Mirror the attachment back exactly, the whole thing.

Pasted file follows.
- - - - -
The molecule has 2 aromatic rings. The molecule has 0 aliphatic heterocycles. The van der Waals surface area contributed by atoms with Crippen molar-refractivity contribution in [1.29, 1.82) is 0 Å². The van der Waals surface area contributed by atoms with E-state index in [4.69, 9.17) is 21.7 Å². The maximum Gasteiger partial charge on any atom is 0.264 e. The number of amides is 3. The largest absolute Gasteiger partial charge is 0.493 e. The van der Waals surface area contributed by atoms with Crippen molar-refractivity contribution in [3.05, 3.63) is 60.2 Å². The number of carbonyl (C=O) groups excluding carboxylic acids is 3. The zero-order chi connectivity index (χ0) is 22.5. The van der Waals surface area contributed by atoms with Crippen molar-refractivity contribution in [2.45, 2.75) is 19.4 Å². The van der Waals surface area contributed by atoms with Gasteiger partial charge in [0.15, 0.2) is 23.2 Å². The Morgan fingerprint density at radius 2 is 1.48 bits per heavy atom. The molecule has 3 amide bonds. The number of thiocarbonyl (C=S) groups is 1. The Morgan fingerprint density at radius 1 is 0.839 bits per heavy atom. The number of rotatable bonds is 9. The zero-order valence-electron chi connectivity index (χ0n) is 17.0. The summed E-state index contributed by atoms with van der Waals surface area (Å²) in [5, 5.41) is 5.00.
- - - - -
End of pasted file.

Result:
The molecule has 2 aromatic rings. The molecule has 0 aliphatic heterocycles. The van der Waals surface area contributed by atoms with Crippen molar-refractivity contribution in [1.29, 1.82) is 0 Å². The van der Waals surface area contributed by atoms with E-state index in [4.69, 9.17) is 21.7 Å². The maximum Gasteiger partial charge on any atom is 0.264 e. The number of amides is 3. The largest absolute Gasteiger partial charge is 0.493 e. The van der Waals surface area contributed by atoms with Crippen molar-refractivity contribution in [3.05, 3.63) is 60.2 Å². The number of carbonyl (C=O) groups excluding carboxylic acids is 3. The zero-order chi connectivity index (χ0) is 22.5. The van der Waals surface area contributed by atoms with Crippen molar-refractivity contribution in [2.45, 2.75) is 19.4 Å². The van der Waals surface area contributed by atoms with Gasteiger partial charge in [0.15, 0.2) is 23.2 Å². The Morgan fingerprint density at radius 2 is 1.48 bits per heavy atom. The molecule has 3 amide bonds. The number of thiocarbonyl (C=S) groups is 1. The Morgan fingerprint density at radius 1 is 0.839 bits per heavy atom. The number of rotatable bonds is 9. The zero-order valence-electron chi connectivity index (χ0n) is 17.0. The summed E-state index contributed by atoms with van der Waals surface area (Å²) in [5, 5.41) is 5.00.